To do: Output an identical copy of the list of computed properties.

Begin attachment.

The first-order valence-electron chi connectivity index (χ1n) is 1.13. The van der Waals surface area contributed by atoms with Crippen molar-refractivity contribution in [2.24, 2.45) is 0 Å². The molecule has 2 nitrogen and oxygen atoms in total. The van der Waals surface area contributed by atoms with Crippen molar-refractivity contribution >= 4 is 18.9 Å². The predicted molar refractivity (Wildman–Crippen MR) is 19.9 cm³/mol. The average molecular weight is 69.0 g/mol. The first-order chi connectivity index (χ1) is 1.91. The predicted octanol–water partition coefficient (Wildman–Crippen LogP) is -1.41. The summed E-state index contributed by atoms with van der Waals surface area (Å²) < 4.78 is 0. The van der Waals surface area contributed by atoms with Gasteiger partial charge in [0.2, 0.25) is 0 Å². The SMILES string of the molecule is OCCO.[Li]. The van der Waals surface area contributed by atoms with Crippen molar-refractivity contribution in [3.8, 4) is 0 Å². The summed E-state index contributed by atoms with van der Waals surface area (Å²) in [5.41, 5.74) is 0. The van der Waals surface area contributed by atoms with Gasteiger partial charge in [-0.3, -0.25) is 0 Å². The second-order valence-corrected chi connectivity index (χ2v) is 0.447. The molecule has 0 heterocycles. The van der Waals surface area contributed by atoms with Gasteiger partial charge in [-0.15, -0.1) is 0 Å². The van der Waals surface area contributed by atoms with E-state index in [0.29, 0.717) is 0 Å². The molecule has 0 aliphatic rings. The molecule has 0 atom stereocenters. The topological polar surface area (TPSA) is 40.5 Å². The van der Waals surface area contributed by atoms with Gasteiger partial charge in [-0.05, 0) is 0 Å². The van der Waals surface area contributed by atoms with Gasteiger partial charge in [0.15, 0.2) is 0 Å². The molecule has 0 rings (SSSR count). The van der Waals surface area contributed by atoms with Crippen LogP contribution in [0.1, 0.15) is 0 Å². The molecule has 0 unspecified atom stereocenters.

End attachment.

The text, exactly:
The first-order valence-electron chi connectivity index (χ1n) is 1.13. The van der Waals surface area contributed by atoms with Crippen molar-refractivity contribution in [2.24, 2.45) is 0 Å². The molecule has 2 nitrogen and oxygen atoms in total. The van der Waals surface area contributed by atoms with Crippen molar-refractivity contribution >= 4 is 18.9 Å². The predicted molar refractivity (Wildman–Crippen MR) is 19.9 cm³/mol. The average molecular weight is 69.0 g/mol. The first-order chi connectivity index (χ1) is 1.91. The predicted octanol–water partition coefficient (Wildman–Crippen LogP) is -1.41. The summed E-state index contributed by atoms with van der Waals surface area (Å²) < 4.78 is 0. The van der Waals surface area contributed by atoms with Gasteiger partial charge in [0.2, 0.25) is 0 Å². The SMILES string of the molecule is OCCO.[Li]. The van der Waals surface area contributed by atoms with Crippen molar-refractivity contribution in [3.8, 4) is 0 Å². The summed E-state index contributed by atoms with van der Waals surface area (Å²) in [5.41, 5.74) is 0. The van der Waals surface area contributed by atoms with Gasteiger partial charge in [-0.3, -0.25) is 0 Å². The second-order valence-corrected chi connectivity index (χ2v) is 0.447. The molecule has 0 heterocycles. The van der Waals surface area contributed by atoms with Gasteiger partial charge in [-0.15, -0.1) is 0 Å². The van der Waals surface area contributed by atoms with E-state index in [0.29, 0.717) is 0 Å². The molecule has 0 aliphatic rings. The molecule has 0 atom stereocenters. The topological polar surface area (TPSA) is 40.5 Å². The van der Waals surface area contributed by atoms with Gasteiger partial charge in [-0.05, 0) is 0 Å². The van der Waals surface area contributed by atoms with Gasteiger partial charge in [0.15, 0.2) is 0 Å². The molecule has 0 rings (SSSR count). The van der Waals surface area contributed by atoms with Crippen LogP contribution in [0.1, 0.15) is 0 Å². The molecule has 0 unspecified atom stereocenters.